Saybrook Gold Juniper

Kodama

Shohin
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Location
W Central Indiana
USDA Zone
5B
So the guy at the nursery was trying to get rid of this castaway Saybrook Gold Juniper for $15 and I couldn't pass it up. I recently pruned just a few branches that will not be needed in efforts to clean it up just a little and get an idea of what to do with it. I also wired a few other branches to space things out a little and get some kind of new apex direction. Then I seen this model of a Semi Cascade and was wondering if this material is even a potential candidate for this kind of styling? It looks out of control. Probably still too many branches. Before proceeding any further I want to get this repotted in early spring and then really work on styling the year after. Wanted to get some ideas from the community. Thoughts...suggestions?
 

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Missouri botanical gardens classifies this as a variety of Pfizer or Media junipers, which are hybrids between Chinensis and Sabina. http://www.missouribotanicalgarden.org/PlantFinder/PlantFinderDetails.aspx?taxonid=256561&
Some have sabina traits, some have chinensis traits. But most of the pfizers are known to have coarse foliage that is hard to work with. Some pure sabina junipers from the mountains have very tight foliage, so do pure chinensis, but hybrids of the two tend to have a more open structure. This'll make it hard to form pads on them.
They are known to be very vigorous and very forgiving though! I cut one in half vertically, during a freezing winter, wired and repotted it in a single go, and it's still kicking two years later.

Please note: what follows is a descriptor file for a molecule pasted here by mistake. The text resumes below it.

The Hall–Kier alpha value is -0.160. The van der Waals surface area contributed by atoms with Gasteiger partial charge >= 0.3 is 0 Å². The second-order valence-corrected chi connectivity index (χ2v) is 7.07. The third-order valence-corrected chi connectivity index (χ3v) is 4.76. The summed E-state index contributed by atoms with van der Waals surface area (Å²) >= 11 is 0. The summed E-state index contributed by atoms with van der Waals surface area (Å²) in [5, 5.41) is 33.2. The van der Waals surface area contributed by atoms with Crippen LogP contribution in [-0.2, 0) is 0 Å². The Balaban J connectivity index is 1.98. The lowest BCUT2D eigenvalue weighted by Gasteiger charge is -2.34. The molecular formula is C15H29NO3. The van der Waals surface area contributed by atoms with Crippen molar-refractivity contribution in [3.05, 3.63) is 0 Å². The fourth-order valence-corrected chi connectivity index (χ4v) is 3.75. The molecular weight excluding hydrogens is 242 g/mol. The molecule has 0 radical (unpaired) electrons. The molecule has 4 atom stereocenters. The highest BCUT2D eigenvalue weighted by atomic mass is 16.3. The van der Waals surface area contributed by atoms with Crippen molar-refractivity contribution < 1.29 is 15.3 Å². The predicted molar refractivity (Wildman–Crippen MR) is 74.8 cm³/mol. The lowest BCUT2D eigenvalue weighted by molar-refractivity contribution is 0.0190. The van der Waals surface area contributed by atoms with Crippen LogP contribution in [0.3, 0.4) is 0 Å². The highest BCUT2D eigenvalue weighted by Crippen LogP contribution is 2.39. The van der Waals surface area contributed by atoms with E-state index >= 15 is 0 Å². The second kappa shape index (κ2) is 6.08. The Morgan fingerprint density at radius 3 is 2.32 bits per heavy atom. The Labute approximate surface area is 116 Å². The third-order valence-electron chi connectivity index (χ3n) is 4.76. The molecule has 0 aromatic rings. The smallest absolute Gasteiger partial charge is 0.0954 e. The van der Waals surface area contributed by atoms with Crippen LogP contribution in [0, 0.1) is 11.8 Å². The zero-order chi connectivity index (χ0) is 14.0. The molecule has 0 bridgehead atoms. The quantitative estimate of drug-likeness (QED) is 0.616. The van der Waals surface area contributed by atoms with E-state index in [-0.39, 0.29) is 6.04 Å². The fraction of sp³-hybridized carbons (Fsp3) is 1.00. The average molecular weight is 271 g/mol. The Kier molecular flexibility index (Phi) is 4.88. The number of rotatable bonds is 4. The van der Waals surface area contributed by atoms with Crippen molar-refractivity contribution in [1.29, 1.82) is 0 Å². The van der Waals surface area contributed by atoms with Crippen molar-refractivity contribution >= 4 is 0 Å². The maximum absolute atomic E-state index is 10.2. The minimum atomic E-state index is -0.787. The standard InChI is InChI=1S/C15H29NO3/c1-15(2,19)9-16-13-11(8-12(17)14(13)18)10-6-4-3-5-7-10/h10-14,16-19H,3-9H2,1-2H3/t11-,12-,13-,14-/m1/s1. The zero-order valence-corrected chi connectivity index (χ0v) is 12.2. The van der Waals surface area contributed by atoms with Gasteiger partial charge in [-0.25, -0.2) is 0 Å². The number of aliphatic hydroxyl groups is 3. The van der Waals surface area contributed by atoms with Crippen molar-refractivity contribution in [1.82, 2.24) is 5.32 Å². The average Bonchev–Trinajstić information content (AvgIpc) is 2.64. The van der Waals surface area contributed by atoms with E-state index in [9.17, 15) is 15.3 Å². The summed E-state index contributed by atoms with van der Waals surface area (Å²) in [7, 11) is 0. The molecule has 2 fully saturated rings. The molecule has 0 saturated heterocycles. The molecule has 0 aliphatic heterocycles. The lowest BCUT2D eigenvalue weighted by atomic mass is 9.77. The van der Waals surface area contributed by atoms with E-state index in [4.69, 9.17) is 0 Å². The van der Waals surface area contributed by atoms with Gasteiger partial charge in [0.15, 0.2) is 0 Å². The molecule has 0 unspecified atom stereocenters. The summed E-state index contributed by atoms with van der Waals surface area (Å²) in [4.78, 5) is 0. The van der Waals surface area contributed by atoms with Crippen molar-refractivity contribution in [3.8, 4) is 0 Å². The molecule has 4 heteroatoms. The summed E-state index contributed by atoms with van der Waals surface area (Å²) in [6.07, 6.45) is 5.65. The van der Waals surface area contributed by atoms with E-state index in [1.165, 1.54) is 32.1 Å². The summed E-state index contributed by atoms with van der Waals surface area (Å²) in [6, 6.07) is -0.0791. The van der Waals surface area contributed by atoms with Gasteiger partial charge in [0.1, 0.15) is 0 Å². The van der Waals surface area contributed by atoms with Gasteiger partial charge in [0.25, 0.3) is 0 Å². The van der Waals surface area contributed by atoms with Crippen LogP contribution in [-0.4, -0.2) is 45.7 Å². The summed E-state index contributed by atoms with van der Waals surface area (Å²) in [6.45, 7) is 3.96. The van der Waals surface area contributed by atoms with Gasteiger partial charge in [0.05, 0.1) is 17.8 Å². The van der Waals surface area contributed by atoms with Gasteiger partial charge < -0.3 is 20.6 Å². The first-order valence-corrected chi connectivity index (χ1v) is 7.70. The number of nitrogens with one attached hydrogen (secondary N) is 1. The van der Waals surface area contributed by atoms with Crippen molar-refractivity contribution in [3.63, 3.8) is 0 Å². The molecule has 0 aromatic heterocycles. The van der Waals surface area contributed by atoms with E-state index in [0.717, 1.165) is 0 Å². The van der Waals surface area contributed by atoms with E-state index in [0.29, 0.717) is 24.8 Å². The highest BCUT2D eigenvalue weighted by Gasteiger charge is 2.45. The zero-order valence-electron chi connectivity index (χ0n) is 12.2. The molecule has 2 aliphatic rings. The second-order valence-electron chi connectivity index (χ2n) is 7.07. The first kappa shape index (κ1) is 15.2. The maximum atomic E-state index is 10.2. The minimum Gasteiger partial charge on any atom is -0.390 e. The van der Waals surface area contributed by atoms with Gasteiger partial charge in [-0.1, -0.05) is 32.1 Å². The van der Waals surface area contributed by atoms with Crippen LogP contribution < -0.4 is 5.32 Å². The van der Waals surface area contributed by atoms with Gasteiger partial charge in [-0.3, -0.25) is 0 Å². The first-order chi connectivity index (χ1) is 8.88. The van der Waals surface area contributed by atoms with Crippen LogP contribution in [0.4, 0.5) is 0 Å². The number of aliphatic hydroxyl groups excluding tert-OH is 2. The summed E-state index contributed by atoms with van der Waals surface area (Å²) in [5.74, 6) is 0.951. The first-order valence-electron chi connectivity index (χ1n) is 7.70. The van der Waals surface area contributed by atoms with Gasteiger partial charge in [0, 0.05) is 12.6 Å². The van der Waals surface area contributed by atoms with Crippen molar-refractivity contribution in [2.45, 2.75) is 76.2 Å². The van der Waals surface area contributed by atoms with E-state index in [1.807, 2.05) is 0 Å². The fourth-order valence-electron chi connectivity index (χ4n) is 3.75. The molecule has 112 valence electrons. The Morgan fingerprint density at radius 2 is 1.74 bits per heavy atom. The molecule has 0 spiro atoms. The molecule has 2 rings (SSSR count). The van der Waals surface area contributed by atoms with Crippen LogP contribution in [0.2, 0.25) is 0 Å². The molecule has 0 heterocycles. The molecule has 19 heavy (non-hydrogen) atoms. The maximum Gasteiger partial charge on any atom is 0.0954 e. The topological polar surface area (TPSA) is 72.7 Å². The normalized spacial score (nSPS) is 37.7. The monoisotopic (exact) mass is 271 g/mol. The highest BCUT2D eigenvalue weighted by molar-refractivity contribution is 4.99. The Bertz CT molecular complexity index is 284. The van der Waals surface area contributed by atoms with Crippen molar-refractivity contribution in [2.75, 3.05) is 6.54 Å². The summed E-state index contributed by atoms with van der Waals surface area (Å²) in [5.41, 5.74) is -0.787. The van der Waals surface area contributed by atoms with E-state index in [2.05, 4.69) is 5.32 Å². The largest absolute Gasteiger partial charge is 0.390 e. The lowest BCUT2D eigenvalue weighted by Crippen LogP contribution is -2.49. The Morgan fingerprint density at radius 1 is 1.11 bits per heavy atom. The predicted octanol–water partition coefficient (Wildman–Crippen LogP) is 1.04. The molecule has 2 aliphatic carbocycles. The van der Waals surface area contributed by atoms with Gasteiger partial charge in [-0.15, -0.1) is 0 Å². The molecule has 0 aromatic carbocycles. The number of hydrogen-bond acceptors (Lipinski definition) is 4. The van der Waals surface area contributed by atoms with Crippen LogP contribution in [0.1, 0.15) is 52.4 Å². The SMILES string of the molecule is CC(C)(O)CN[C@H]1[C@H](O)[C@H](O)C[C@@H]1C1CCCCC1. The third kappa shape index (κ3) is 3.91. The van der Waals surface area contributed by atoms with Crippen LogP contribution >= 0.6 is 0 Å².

To my experience, they don't backbud very well, so it's wise to make use of the foliage that's there. Also consider grafting shimpaku, grafting is easier than most people think.
They're also pretty susceptible to borers and rust is pretty common in older specimens. So that's something to watch out for.

I have no input to give considering styling other than that I wouldn't do a cascade. There's some good motion in the fist half of the trunk and plenty of branches that could be new leaders. Tilt the pot to the left and you might find something you haven't seen yet.
 
Missouri botanical gardens classifies this as a variety of Pfizer or Media junipers, which are hybrids between Chinensis and Sabina. http://www.missouribotanicalgarden.org/PlantFinder/PlantFinderDetails.aspx?taxonid=256561&
Some have sabina traits, some have chinensis traits. But most of the pfizers are known to have coarse foliage that is hard to work with. Some pure sabina junipers from the mountains have very tight foliage, so do pure chinensis, but hybrids of the two tend to have a more open structure. This'll make it hard to form pads on them.
They are known to be very vigorous and very forgiving though! I cut one in half vertically, during a freezing winter, wired and repotted it in a single go, and it's still kicking two years later.

To my experience, they don't backbud very well, so it's wise to make use of the foliage that's there. Also consider grafting shimpaku, grafting is easier than most people think.
They're also pretty susceptible to borers and rust is pretty common in older specimens. So that's something to watch out for.

I have no input to give considering styling other than that I wouldn't do a cascade. There's some good motion in the fist half of the trunk and plenty of branches that could be new leaders. Tilt the pot to the left and you might find something you haven't seen yet.
Thank you for this info and suggestions. Do you have a photo of yours you can share? I'll be rethinking my original plan...lol
 
This isn't my bailiwick, but I would offer that you should wire the biggest limb/trunk/whatever and see what you can do with it. That will govern the principal design flow and proceed from there with a design. It doesn't matter what you wanted to do in the first place, that big wood will limit everything.
 
This isn't my bailiwick, but I would offer that you should wire the biggest limb/trunk/whatever and see what you can do with it. That will govern the principal design flow and proceed from there with a design. It doesn't matter what you wanted to do in the first place, that big wood will limit everything.
Thanks for the helpful tip! I'm sure I'll be staring at it way longer than I should.
 
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